JD: Now you’re just trying to trap me. 😉 I have trouble naming names because that inherently makes me sound petty. That said, there are quite a few scribblers out there who I have trouble calling “authors.” We all have the gifts we were born with, and most of us do anything we can to sharpen and hone them further. But it’s the ones who raid the profession in search of the quick buck that drive me crazy.

I believe anyone can learn to become a compelling writer, whether they’re naturally “gifted” or not. So when someone doesn’t bother to be their best and settles instead for publishing incoherent drivel that lowers expectations rather than raising them, that disappoints me on a personal level.

T: What has been your most difficult writing experience? Why?

JD: Honestly, every project I’ve undertaken has come with its share of unique insanity. That’s what makes it so much fun! If I had to choose one project, though, I would probably have to go with an upcoming novel that really took a lot out of me. I’m sure you could easily categorize it into about a dozen different genres—which means it doesn’t particularly fit into any of them—and weaving so many elements together has been an epic exercise in humility.

The thing is, you come to love your characters and learn their flaws and charms just as they learn yours. When you reach the end of a serious project and fear you haven’t done them justice, you take it very personally. Or at least I do. Until they’re happy with their treatment, I’m not happy. That’s a double-edged sword because it keeps driving me to improve but wow, what an exhausting ride. 🙂

T: Out of all the different hats you’ve worn which is your favorite?

JD: This one, without a doubt. Being an author lets me wear as many hats as I want, and however I damn well want to. I get to create new realities with every turn of the page, but even better that that I get to fix the mistakes I’ve made in this one and get all the payback I’ve ever wanted. I get to fall in love and wallow in sadness and erupt with rage on a daily basis, and I don’t even need a therapist! At least I don’t think I do…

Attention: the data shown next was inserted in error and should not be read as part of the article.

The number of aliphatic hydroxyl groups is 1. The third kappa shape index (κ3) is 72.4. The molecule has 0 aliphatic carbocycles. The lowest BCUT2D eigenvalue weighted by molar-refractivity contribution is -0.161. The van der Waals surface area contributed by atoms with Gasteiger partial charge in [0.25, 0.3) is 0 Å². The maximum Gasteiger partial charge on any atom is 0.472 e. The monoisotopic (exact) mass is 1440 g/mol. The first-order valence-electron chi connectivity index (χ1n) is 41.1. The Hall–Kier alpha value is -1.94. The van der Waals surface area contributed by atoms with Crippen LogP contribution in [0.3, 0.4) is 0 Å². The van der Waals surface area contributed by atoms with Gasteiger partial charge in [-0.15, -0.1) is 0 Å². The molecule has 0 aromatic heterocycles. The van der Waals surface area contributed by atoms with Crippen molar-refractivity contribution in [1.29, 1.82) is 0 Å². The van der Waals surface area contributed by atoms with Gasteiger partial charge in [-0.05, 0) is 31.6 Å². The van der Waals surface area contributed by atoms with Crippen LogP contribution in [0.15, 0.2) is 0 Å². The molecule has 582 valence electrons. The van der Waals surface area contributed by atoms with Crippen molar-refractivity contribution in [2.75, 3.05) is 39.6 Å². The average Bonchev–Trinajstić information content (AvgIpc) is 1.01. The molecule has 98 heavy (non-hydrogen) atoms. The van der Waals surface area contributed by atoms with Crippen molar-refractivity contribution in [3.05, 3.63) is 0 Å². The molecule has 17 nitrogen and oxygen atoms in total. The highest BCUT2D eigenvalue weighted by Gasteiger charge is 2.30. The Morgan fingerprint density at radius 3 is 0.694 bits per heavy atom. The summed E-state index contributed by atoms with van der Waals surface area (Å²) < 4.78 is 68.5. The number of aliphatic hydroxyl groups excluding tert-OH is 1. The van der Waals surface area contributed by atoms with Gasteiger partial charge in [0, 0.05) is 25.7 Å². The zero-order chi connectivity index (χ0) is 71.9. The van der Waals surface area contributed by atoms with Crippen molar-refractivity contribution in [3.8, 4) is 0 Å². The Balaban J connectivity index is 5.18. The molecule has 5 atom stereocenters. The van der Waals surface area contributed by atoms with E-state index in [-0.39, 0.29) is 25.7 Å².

T: How do your characters speak to do? When do they normally ask for attention?

JD: My characters know the best time to grab my attention is just as I’m settling into bed and really need some sleep. And it’s not just the ones I’m actively involved with either. Now and then, an older “friend” will pop up just to spark new ideas.

T: Are there any characters you want to revisit?

JD: Absolutely, there are. Right now, I would probably have to choose Chef Marco and Jess from “Food Lust”. Something about the way their chemistry flared despite their wealth of differences makes me so curious to explore with them further. I really want to see what they’re capable of now that the groundwork is set and their competitive fires so evenly matched.

T: Some authors have “certain times” they like to write, what about you?

JD: I would love to be that guy who writes well into the night and sometimes I do try, but I find my productivity drops steeply around mid-afternoon. If I haven’t hammered out a scene by then, I generally acquiesce and just play it in my mind until I can attack it properly the next morning.

T:  Where all have you traveled? Most intriguing place you’ve had sex out of those places?

JD: I might bore your readers with a list of all the places I’ve traveled, but I’ve done my best to take a little something amazing from every last visit. As for the latter, I’m not sure anything could ever top a candle-light encounter on a breezy Brooklyn rooftop with a crystal clear view of Manhattan. But then, I’m not done trying. 😉

T: I know you do charity work. What is it that speaks to you about helping others?

JD: That’s a great question. Is it possible to be selfish in an unselfish way? I don’t know exactly what it is about helping others, but it’s always been a part of who I am. I really don’t feel complete without it. I don’t want the gratitude and certainly not the accolades, but something about the knowledge you’ve made another life better makes it feel like real change is possible. And given the problems we’re facing lately, I think that’s something we sorely need. Less preaching about our virtues and more showing them through our actions.

Even the Crimson Confessions, if you read them a little more deeply, are about so much more than sex. They’re about connections and all the remarkable potential that can come from them, if only we open ourselves to the prospect. That’s not a matter of promiscuity; it’s a matter of reclaiming our nature from those people out there who live to sit in judgment. It’s about taking one small step both for our own benefit and maybe to embolden someone else to do the same.

T:  Who’s your favorite Jazz artist? Why?

JD: How are we defining jazz right now? Anyone who knows me knows what a fan I am of Sinatra, but my New Orleans side groans when I say that. That isn’t true jazz, is it, as much as I admire the artist. I love Louis & Ella, Miles Davis, maybe even Marsalis—those guys who could tear up the improv and play it like jazz is supposed to be played. Raw, loose, even sensual in the intimate way it connects with a crowd to create a one-of-a-kind experience. If we’re talking about the modern-day songbirds, however, I’ll choose Jane Monheit every time. Something about her voice hits me deeper than anyone out there today. If you haven’t heard her sing, you should really give her a try.